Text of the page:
Hello SOTGC community,
This past week I welcomed another year to my age. I recall waking up at 5:45 a.m. thinking I was the first one up, only to be pleasantly surprised to find one of my sons taking up residence on the couch watching television. Unable to go back to sleep, I started coffee and curled up next to him for some much needed one-on-one time.
During that time, I found myself lost in thought about all the activities my children were in throughout the year. Our daughter competes in gymnastics and practices two times a week, year round. This week she will join her two brothers on the swim team, which will last through the summer. Then, immediately after that, football starts, and school will be back in session. I guess I can rest assured they are getting some exercise and staying healthy.
Think about it, exercise comes in many forms and starts at a young age. Most notably in the form of sports such as soccer, basketball, football, track, gymnastics, swimming; the list goes on. Unfortunately, most of us are not born with the natural abilities to excel at a sport and require the much-needed guidance from a coach. In any sport, at any age, a sports team needs to have that one person to help build, shape, and guide the team through each event.
The role of a coach in youth sports is even more important. However, over the years, their role has been clouded with an expectation of “winning.” Okay, I realize if you are a member of any team, winning is the outcome you are shooting for. Trust me, I am no different! My husband refuses to play any game with me because I am “too competitive.” Ha! I am not competitive at all … well, okay, I am a little maybe … I think it is better described as “determined.”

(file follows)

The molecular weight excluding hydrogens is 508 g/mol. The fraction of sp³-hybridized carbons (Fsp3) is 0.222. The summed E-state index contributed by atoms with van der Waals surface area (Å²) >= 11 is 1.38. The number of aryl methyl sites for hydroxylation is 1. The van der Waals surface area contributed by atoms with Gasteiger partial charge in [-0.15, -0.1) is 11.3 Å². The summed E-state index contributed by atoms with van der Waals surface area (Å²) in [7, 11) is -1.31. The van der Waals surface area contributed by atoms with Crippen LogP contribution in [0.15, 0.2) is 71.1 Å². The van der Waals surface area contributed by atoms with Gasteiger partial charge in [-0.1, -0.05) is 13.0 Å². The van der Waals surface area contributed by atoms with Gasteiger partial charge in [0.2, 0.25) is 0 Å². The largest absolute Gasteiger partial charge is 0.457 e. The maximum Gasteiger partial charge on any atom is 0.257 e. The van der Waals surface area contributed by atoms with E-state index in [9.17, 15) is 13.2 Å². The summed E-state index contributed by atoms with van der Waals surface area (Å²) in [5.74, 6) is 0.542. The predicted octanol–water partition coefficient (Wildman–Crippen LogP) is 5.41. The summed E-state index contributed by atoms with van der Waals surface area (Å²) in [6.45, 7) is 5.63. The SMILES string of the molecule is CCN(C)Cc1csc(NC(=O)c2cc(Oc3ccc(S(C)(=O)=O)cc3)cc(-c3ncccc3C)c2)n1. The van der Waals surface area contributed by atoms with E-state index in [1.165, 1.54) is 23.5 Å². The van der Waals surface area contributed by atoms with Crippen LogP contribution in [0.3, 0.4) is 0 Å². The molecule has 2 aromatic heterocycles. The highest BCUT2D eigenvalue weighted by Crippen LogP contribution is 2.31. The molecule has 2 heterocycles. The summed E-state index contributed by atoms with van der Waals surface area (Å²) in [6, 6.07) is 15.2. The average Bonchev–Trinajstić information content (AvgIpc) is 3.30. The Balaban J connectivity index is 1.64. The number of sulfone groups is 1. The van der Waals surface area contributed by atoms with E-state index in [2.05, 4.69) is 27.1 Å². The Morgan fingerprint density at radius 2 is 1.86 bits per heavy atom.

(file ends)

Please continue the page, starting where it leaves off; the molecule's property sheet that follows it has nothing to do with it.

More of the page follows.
Regarding the youth of today and playing sports, one might revert to the thought that it is not for everyone and it gets in the way of educational studies. That can be true. However, if coaches, teachers, and parents work together to set the expectation that school comes before sporting activities, the results can be very positive. There are positive correlations between athletics and academics. For example, a study conducted by the American College of Sports Medicine of 317 middle school students, found student athletes scored nearly 30 percent higher on standardized tests than those less fit. (Forbes, 2012)
Furthermore, female high school athletes are setting the bar high for their non-athletic peers. The Woman’s Sports Foundation found that female athletes are 92 percent less likely to get involved in drugs; 80 percent less likely to get pregnant; and 3 times more likely to graduate than non-athletes. What great role models for the younger female generations!
On the downside, there is a growing concern that students are dropping out of sports at an alarming rate. The National Association of Youth Sports found that 70 percent of youth athletes drop out of sports by the age of 13 (Forbes 2012). If participation on a team helps overall school performance, increase graduation rate, lower teen pregnancy and drug usage, then why are our youth quitting?
Here is the answer – Parents and Coaches are the reason youth athletes choose to stop playing in sports!